Injecting Time Series Data to Customize Your BlazeMeter Reports
November 23, 2022

Injecting Time Series Data to Customize Your BlazeMeter Reports

Continuous Testing

BlazeMeter customers often need to enhance the standard Timeline Report with additional external data from custom KPIs. When appended to existing tests in BlazeMeter, this additional data, also known as time series data, helps teams visualize the correlation between the new data and the existing time series statistical data. The result is a more complete picture of the test environment that provides additional insights into the test’s performance.

Let us see what it looks like and how to inject new data.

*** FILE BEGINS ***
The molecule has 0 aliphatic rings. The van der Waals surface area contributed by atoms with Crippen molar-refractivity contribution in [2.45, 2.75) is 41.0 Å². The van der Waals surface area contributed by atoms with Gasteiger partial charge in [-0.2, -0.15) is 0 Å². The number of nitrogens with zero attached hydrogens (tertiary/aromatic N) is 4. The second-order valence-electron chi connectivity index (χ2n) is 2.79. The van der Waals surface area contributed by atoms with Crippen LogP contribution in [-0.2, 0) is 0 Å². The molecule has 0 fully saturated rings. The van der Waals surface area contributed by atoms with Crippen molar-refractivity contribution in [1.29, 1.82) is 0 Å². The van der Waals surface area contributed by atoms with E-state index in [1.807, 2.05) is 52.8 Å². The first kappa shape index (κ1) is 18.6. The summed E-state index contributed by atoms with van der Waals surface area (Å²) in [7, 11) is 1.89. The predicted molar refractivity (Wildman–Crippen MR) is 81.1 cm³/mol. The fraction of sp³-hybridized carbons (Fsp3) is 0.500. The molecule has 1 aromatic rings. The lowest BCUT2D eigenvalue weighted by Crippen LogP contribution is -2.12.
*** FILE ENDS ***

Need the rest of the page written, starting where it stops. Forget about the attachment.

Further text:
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What is Time Series Data?

Time series data is a collection of data results that are recorded over consistent intervals of time. Also known as time-stamped data, time series data is used to track changes over specific time increments as a sequence of data points. 

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Understanding the BlazeMeter Timeline Report

The Timeline Report can be found in the second tab of your BlazeMeter test results. It displays the various statistical data gathered during the period the test ran. For example, the Response Time, Hits per Second, and the number of Virtual Users are some of the color-coordinated data values that are plotted in the graph. The graph is interactive, and you can focus on a time frame or hover your mouse on the graph to display a pop-up of the underlying data points.